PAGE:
Advice around 'sextortion' phishing scams
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We have recently received an increased number of calls from people who have been contacted by cyber scammers who threaten to share videos of victims visiting adult websites.
This is known as sextortion, which is a type of phishing attack where people are coerced to pay a bitcoin ransom in exchange for not having any potentially compromising or embarrassing videos of themselves shared.
These scams are made to appear all the more credible because they provide seemingly plausible technical details about how this was achieved, and the phish can sometimes also include an individual’s password.
As with most phishing emails they’ll often contain poor grammar and spelling and sometimes using a different font so they don’t get filtered to your junk mailbox.
Such phishing emails are sent out on mass, but password details can make them seem very real. Usually old password details have been obtained during a past data breach.
It is extremely unlikely that your password has been taken as a result of any kind of malware on your computer or mobile device. It does, however add a degree of credibility to the threat, making some people believe that they really have been spied on.
- Do not respond, pay the demanded fee or click on any links / open attachments in the email
- Don’t panic: remember that this is a mass email
- Do not worry if the phish includes your password; in all likelihood this has been obtained from historic breaches of personal data. You can check if your account has been compromised and get future notifications by visiting: https://haveibeenpwned.com/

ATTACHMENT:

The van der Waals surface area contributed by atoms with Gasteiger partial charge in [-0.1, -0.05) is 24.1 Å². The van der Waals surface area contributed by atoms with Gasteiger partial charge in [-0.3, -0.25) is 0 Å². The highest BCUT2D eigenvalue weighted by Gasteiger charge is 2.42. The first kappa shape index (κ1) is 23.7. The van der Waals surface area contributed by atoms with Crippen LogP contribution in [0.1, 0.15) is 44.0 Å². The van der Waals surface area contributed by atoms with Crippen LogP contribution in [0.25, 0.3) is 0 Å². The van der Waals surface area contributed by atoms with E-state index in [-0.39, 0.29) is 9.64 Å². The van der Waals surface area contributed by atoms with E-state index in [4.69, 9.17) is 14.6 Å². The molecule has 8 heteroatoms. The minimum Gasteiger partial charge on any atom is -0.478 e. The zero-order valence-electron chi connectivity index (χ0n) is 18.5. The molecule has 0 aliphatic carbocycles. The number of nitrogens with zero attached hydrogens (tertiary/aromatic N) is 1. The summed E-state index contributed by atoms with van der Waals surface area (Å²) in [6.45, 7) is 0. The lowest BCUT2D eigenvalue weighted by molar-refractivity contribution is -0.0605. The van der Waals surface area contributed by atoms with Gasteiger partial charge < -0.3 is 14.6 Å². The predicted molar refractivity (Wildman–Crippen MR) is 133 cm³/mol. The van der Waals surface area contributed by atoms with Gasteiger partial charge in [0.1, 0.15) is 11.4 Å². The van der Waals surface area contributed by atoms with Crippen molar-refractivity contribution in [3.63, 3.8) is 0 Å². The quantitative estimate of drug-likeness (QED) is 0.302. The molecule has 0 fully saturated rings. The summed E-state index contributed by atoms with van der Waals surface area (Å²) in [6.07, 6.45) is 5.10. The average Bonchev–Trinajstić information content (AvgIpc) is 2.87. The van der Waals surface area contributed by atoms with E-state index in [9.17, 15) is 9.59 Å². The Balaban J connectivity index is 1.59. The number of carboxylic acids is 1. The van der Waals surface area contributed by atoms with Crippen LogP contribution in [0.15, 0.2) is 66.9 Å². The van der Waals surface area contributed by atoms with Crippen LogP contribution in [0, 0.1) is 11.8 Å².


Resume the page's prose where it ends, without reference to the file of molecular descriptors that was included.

- Flag the email as spam/junk and delete
- Perform password resets as soon as possible on any accounts where you’ve used the password mentioned in the email.
- Always use a strong, separate password for important accounts, such as your email. Where available, enable Two-Factor Authentication (2FA) and consider using a password manager to help use and remember a different password for every account
- Always install the latest software & app updates. Install, or enable, anti-virus software on your laptops & computers and keep it updated
- If you have received one of these emails and paid the fine, report it to us
- If you have not paid, report the email as a phishing attempt to Action Fraud
- If you need emotional support this is available from charities such as Victim Support by calling 0808 168 9111 or visiting: https://www.victimsupport.org.uk/
You can contact us via one of the following methods.
- Facebook – send us a private message to /DerbyshireConstabulary
- Twitter – direct message our contact centre on @DerPolContact
- Website – complete the online contact form www.derbyshire.police.uk/Contact-Us.
- Phone – call us on 101.